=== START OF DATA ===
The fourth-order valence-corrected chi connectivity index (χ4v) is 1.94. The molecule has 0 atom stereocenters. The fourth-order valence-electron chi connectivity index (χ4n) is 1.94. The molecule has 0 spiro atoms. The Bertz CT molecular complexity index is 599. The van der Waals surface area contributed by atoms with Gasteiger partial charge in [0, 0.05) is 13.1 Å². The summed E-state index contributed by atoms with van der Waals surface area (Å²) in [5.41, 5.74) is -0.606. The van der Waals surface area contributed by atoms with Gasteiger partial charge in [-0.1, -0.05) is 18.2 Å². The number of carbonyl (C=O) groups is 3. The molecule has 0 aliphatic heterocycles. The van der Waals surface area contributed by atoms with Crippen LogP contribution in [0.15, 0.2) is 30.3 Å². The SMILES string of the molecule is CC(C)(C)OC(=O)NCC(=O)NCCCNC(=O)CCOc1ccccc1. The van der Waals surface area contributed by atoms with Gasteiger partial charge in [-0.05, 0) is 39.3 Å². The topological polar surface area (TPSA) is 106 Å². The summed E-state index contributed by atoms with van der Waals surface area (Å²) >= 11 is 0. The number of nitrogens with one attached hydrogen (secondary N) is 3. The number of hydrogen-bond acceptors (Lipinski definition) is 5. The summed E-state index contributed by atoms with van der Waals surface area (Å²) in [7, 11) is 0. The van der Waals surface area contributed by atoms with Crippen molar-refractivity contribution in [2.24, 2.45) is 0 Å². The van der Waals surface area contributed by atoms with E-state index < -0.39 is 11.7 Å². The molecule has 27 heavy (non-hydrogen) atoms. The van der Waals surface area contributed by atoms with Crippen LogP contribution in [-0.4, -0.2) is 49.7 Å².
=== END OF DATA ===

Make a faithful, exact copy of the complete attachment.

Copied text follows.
The fourth-order valence-corrected chi connectivity index (χ4v) is 1.94. The molecule has 0 atom stereocenters. The fourth-order valence-electron chi connectivity index (χ4n) is 1.94. The molecule has 0 spiro atoms. The Bertz CT molecular complexity index is 599. The van der Waals surface area contributed by atoms with Gasteiger partial charge in [0, 0.05) is 13.1 Å². The summed E-state index contributed by atoms with van der Waals surface area (Å²) in [5.41, 5.74) is -0.606. The van der Waals surface area contributed by atoms with Gasteiger partial charge in [-0.1, -0.05) is 18.2 Å². The number of carbonyl (C=O) groups is 3. The molecule has 0 aliphatic heterocycles. The van der Waals surface area contributed by atoms with Crippen LogP contribution in [0.15, 0.2) is 30.3 Å². The SMILES string of the molecule is CC(C)(C)OC(=O)NCC(=O)NCCCNC(=O)CCOc1ccccc1. The van der Waals surface area contributed by atoms with Gasteiger partial charge in [-0.05, 0) is 39.3 Å². The topological polar surface area (TPSA) is 106 Å². The summed E-state index contributed by atoms with van der Waals surface area (Å²) >= 11 is 0. The number of nitrogens with one attached hydrogen (secondary N) is 3. The number of hydrogen-bond acceptors (Lipinski definition) is 5. The summed E-state index contributed by atoms with van der Waals surface area (Å²) in [7, 11) is 0. The van der Waals surface area contributed by atoms with Crippen molar-refractivity contribution in [2.24, 2.45) is 0 Å². The van der Waals surface area contributed by atoms with E-state index < -0.39 is 11.7 Å². The molecule has 27 heavy (non-hydrogen) atoms. The van der Waals surface area contributed by atoms with Crippen LogP contribution in [-0.4, -0.2) is 49.7 Å².